Biotechnological applications of phage and cell display

Itai Benhar*

*Corresponding author for this work

Research output: Contribution to journalArticlepeer-review

195 Scopus citations


In recent years, the use of surface-display vectors for displaying polypeptides on the surface of bacteriophage and bacteria, combined with in vitro selection technologies, has transformed the way in which we generate and manipulate ligands, such as enzymes, antibodies and peptides. Phage display is based on expressing recombinant proteins or peptides fused to a phage coat protein. Bacterial display is based on expressing recombinant proteins fused to sorting signals that direct their incorporation on the cell surface. In both systems, the genetic information encoding for the displayed molecule is physically linked to its product via the displaying particle. Using these two complementary technologies, we are now able to design repertoires of ligands from scratch and use the power of affinity selection to select those ligands having the desired (biological) properties from a large excess of irrelevant ones. With phage display, tailor-made proteins (fused peptides, antibodies, enzymes, DNA-binding proteins) may be synthesized and selected to acquire the desired catalytic properties or affinity of binding and specificity for in vitro and in vivo diagnosis, for immunotherapy of human disease or for biocatalysis. Bacterial surface display has found a range of applications in the expression of various antigenic determinants, heterologous enzymes, single-chain antibodies, and combinatorial peptide libraries. This review explains the basis of phage and bacterial surface display and discusses the contributions made by these two leading technologies to biotechnological applications. This review focuses mainly on three areas where phage and cell display have had the greatest impact, namely, antibody engineering, enzyme technology and vaccine development.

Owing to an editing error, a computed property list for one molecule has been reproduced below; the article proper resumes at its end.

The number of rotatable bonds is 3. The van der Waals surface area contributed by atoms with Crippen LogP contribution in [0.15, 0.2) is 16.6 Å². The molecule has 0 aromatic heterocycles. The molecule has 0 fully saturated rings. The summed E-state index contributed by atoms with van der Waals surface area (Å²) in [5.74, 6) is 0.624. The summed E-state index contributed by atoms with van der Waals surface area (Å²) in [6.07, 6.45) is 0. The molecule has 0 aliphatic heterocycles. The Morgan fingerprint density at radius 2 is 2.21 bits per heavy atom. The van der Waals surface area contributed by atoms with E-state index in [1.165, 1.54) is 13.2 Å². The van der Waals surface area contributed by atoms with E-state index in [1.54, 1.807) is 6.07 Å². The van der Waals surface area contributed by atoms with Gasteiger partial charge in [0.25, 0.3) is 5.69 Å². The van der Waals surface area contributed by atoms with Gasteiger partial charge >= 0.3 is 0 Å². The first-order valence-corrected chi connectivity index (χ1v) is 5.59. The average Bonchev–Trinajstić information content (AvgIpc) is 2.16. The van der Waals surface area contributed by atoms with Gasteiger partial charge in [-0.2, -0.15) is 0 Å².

Original languageEnglish
Pages (from-to)1-33
Number of pages33
JournalBiotechnology Advances
Issue number1
StatePublished - 1 Feb 2001


  • Antibody engineering
  • Bacterial surface display
  • Enzyme evolution
  • Immobilized enzymes
  • Phage display
  • Vaccine development


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